Donald Trump is an Idiot

20573038010_490c18fa3f_bBefore you fire up your email to insult my mother’s choice to have children (or congratulate my good taste), here me out. This blog is devoid of politics, trust me. What I share in this post is in no way indicative of who I support for POTUS. This blog is about personal finance, financial independence, lifestyle, and TAXES. Check the top of the page; it is clear as day.

The latest news comes from Trump’s 1995 tax return. I could care less that some people think he is a good businessman who lost $916 million in one year. What bothers me is the mental morons calling Trump’s actions “genius”. Wrong! Or Trump calling his actions “brilliant”. Wrong! By the end of this post I will show you how The Donald threw away $300 million in cash. His accountant should be flayed, quartered, and beheaded for his incompetence. If Donald Trump knew how badly he screwed up on his tax return he would be spitting nails.


I did not see the tax return published in the New York Times. My only information is third party comments in the news. Using such information calls my intelligence into question. But it will provide an awesome example of how we can use the tax code to really save and make money.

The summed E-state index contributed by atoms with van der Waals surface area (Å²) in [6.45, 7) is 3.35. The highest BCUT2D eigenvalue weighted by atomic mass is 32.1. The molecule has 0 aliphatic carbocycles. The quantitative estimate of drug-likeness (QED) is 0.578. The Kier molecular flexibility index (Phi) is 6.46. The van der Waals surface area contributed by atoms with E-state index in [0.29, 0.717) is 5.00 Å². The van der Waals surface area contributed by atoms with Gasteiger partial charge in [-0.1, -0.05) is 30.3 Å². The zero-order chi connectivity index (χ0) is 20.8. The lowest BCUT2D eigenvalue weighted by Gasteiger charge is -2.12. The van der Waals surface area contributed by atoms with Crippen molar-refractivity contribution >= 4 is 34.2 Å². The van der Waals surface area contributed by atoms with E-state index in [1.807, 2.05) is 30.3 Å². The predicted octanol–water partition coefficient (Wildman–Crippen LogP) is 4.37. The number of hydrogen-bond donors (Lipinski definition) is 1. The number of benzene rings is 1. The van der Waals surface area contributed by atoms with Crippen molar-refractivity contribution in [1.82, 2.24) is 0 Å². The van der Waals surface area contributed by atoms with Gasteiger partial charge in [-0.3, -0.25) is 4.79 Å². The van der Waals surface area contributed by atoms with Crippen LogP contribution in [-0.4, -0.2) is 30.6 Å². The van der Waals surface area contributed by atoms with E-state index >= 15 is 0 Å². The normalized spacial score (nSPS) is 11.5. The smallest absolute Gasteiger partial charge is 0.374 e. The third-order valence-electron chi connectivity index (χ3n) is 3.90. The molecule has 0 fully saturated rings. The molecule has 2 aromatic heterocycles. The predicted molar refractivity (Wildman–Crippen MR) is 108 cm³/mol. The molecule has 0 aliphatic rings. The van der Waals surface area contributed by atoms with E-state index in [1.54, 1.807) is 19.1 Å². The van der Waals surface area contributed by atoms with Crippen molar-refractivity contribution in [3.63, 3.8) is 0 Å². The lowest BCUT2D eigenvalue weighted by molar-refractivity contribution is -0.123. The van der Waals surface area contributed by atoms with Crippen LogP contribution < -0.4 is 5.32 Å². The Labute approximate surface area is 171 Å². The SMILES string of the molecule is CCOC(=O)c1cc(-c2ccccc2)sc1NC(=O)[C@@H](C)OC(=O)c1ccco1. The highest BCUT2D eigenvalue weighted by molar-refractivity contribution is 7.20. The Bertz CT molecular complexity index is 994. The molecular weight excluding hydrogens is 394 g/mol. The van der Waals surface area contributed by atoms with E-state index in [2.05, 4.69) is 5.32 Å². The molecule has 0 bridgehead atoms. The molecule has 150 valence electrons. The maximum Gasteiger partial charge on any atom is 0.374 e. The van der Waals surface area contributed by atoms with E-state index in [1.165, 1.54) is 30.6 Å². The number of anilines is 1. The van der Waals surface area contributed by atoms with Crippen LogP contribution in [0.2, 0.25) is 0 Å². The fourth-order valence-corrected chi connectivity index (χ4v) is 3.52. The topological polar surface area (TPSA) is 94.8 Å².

This is what looks like happened. Trump started several companies that filed for bankruptcy. He structured these companies as sub chapter S corporations so all the gains and losses flowed to his personal tax return. That is the first problem.

The structure of these businesses are probably why the IRS is auditing him. Deductions exceeded his revenue causes a net operating loss (NOL). This is not unusual. In a simplified way, it means his taxable income dropped below zero due to the business loss on his personal tax return.

NOLs currently are carried back two years and forward twenty. Back in 1995 it was slightly different. (If memory serves, back in 1995, NOLs had to be used in 18 years; three years carried back and 15 forward after the NOL was created. Don’t quote me on that. I’m writing at home without the help of tax guides from 1995.) (I verified the info.) Under current tax law, Trump needed almost a billion dollars in income from 1996 to 2015 or the NOL would expire unused.